YAOUNDÉ, Cameroon – Three African priests have accused their bishop of arrogance and disdain towards his co-workers, in addition to engaging in hate speech. The three belong to the Diocese of Kpalimé in Togo, and were suspended by their bishop for refusing to renew their promise of obedience during the March 28 Chrism Mass.
Father Yves-Paul Azaglo, Father Gerson Gale and Father Daniel Gbadji were suspended by Bishop Benoît Alowonou on April 4, but the sentences were made public on April 13 when they were read out over Radio Maria Togo, the local Catholic station.
The three priests stand accused of “scandalous behavior” during the Chrism Mass at Holy Spirit Cathedral in Kpalimé, which is about 75 miles north of Lomé, the capital of Togo.
They refused to renew their vows, keeping their seats as their brother priests stood to pledge allegiance to the bishop. They also tried to incite the people to disrupt the Mass and spoke harsh words to the bishop personally.
In an April 3 statement, the Bishops’ Conference of Togo condemned the actions of the priests, calling them “scandalous and sacrilegious,” and called on Alowonou to take canonical measures against them.
Although their actions at the Chrism Mass triggered their suspensions, the priests were already in trouble with their bishop.
According to his degree of suspension, Azaglo is accused of being “guilty of refusing to obey his bishop, especially during transfers made on September 8, 2017.”
The priest refused to leave St. Joseph de Danyi Kudzravi Parish, where he was the administrator, for Sts. Peter and Paul Parish at Notsè, where the bishop had appointed him associate pastor (in effect, a demotion.)
Gbadji was accused of violating the conditions of a sabbatical year that Alawonou had granted him and of staying “irregularly” in the Diocese of Atlanta in the United States.
Gale, the founding parish priest of St. Joseph of Assahoun Fiagbe church, joined in the other two priests’ protest.
The suspension decrees however on the three priests “to repent of their offenses and to make appropriate amends for the damage and scandal caused by their acts” in accordance with Canon Law 1347 (2) which stipulates that “an offender who has truly repented of the delict and has also made suitable reparation for damages and scandal or at least has seriously promised to do so must be considered to have withdrawn from contumacy.”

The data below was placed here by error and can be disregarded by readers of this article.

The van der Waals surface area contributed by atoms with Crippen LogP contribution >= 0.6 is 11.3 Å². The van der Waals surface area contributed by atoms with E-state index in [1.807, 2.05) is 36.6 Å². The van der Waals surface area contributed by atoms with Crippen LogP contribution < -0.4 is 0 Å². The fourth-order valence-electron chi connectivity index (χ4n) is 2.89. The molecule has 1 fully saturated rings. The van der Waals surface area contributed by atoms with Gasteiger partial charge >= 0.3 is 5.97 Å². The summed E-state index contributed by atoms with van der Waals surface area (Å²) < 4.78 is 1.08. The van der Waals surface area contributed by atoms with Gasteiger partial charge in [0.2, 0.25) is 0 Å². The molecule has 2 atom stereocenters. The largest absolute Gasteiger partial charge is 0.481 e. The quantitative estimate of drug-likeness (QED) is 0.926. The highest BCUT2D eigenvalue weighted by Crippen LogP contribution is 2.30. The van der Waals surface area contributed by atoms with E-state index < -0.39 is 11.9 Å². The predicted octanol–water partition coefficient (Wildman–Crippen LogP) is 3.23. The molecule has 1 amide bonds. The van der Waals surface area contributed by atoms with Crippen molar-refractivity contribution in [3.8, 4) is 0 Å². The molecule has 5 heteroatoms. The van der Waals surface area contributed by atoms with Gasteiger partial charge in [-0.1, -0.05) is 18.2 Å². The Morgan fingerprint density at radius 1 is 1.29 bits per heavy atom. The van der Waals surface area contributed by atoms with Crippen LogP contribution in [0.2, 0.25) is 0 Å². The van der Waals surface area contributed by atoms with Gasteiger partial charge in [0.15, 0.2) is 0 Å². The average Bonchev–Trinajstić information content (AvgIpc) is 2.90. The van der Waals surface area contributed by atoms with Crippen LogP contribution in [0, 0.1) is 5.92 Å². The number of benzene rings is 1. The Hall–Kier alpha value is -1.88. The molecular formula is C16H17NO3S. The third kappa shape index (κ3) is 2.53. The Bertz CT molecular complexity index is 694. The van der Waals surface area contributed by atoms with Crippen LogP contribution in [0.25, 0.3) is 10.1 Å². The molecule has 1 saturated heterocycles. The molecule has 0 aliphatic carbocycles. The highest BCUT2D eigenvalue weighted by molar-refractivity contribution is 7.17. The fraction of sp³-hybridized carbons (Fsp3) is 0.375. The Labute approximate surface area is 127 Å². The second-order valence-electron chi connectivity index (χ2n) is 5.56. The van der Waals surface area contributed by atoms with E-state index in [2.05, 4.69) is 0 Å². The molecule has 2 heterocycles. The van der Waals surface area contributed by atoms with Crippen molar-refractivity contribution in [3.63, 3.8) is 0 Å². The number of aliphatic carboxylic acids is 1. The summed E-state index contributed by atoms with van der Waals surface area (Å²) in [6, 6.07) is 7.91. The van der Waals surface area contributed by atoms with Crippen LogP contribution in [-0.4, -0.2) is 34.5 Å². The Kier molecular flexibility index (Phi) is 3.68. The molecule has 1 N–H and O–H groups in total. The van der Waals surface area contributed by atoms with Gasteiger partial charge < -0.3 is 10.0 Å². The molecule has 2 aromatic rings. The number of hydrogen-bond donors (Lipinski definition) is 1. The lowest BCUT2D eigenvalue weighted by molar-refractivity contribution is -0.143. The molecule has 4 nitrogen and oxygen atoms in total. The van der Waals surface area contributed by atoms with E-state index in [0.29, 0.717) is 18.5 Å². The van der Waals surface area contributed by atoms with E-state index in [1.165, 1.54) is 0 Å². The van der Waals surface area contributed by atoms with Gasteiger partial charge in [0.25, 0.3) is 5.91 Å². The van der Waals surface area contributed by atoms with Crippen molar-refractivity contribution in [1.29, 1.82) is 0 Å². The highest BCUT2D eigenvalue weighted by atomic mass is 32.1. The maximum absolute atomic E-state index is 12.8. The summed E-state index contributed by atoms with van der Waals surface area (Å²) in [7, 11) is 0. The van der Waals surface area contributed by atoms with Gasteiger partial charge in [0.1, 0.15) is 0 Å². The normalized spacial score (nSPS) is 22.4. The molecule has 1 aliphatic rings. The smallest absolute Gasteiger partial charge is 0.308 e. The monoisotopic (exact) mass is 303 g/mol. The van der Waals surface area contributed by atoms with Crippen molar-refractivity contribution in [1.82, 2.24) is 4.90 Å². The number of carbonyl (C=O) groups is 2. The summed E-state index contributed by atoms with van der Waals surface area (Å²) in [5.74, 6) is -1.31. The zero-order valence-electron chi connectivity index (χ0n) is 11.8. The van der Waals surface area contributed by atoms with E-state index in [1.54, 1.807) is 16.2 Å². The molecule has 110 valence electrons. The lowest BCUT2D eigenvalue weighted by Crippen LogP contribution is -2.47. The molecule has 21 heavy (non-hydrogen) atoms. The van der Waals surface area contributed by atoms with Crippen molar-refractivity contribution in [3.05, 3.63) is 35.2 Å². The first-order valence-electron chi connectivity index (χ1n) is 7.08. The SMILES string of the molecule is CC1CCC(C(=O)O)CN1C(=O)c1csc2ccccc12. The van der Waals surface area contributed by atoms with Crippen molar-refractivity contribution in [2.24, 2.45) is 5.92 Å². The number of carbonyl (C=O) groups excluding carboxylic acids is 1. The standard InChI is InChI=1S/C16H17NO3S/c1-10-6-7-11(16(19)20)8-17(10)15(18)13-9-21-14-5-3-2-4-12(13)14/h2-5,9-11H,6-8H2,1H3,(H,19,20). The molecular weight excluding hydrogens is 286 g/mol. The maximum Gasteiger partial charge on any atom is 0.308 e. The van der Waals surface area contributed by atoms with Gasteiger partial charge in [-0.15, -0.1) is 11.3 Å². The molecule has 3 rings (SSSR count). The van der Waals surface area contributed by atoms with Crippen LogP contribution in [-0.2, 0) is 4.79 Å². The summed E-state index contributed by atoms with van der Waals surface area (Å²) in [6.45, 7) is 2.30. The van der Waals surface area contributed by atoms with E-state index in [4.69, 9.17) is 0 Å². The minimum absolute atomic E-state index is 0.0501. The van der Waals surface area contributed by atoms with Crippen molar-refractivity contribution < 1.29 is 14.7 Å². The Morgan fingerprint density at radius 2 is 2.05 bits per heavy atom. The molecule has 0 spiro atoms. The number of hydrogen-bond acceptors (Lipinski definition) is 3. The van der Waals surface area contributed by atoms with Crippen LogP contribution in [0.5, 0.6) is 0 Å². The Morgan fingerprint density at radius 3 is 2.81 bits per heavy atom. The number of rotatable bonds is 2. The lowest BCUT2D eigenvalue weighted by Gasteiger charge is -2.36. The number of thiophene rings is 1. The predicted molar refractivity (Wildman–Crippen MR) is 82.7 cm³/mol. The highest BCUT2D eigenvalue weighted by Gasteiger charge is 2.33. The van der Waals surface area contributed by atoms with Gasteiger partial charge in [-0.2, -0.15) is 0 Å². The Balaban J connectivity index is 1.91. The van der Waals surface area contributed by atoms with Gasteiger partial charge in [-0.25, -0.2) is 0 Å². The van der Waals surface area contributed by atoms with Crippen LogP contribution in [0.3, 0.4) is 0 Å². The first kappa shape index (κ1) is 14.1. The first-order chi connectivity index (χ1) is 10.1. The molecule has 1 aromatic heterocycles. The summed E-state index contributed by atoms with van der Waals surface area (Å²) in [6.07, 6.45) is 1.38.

The bishop also called on the priests to undertake a period of “spiritual healing in a monastery.”
These actions, the decrees state, would allow the bishop to “review the eventual conditions of exercising the priestly ministry.”
The three priests held a press conference on April 12, 2018, and said their actions were not “a kind of rebellion” against the bishop.
“Our reaction is that of indignation, of anger, of the consternation of a section of God’s people who are victims of both physical and mental torture,” said Gale.
They said they were being “financially asphyxiated” by having their Mass stipends cut and accused the bishop of refusing to sign priests’ travel documents, even when a priest is ill.
They said the bishop was retaliating for an open letter from March 2016, requesting Alowonou review his governing methods.
The letter had said that “the human, pastoral and financial management of the diocese is disastrous and catastrophic. The exercise of authority is far from evangelical.”
The three priests also accused the bishop of being autocratic and bureaucratic, and said they could not stand by and watch in silence as the bishop “mismanaged” the resources of the diocese, in order not to be accomplices to “the many scandals” plaguing the Church in Kpalimé.
“Unfortunately, our cries of pain are not taken well by the bishop with the support of the Episcopal Conference of Togo,” they said.
“With all avenues for redress exhausted, we do not see the Good Shepherd around us that Jesus talks about – the Good Shepherd who takes good care of his sheep,” the priests said.
Even before their suspension, they said they weren’t afraid of what would eventually happen to them.
“We are aware of the risks of our action. We know the tradition of the Church. But we have chosen that risk and justice over complacency and injustice,” said Gale.
“Whatever happens, no one can stop us from practicing our faith, in truth and in dignity.”
The priests said they always remain open and available to the dialogue with Alowonou, “which, in our eyes, is the only way out of the crisis.”
However, they said, “We are not ready for compromise.”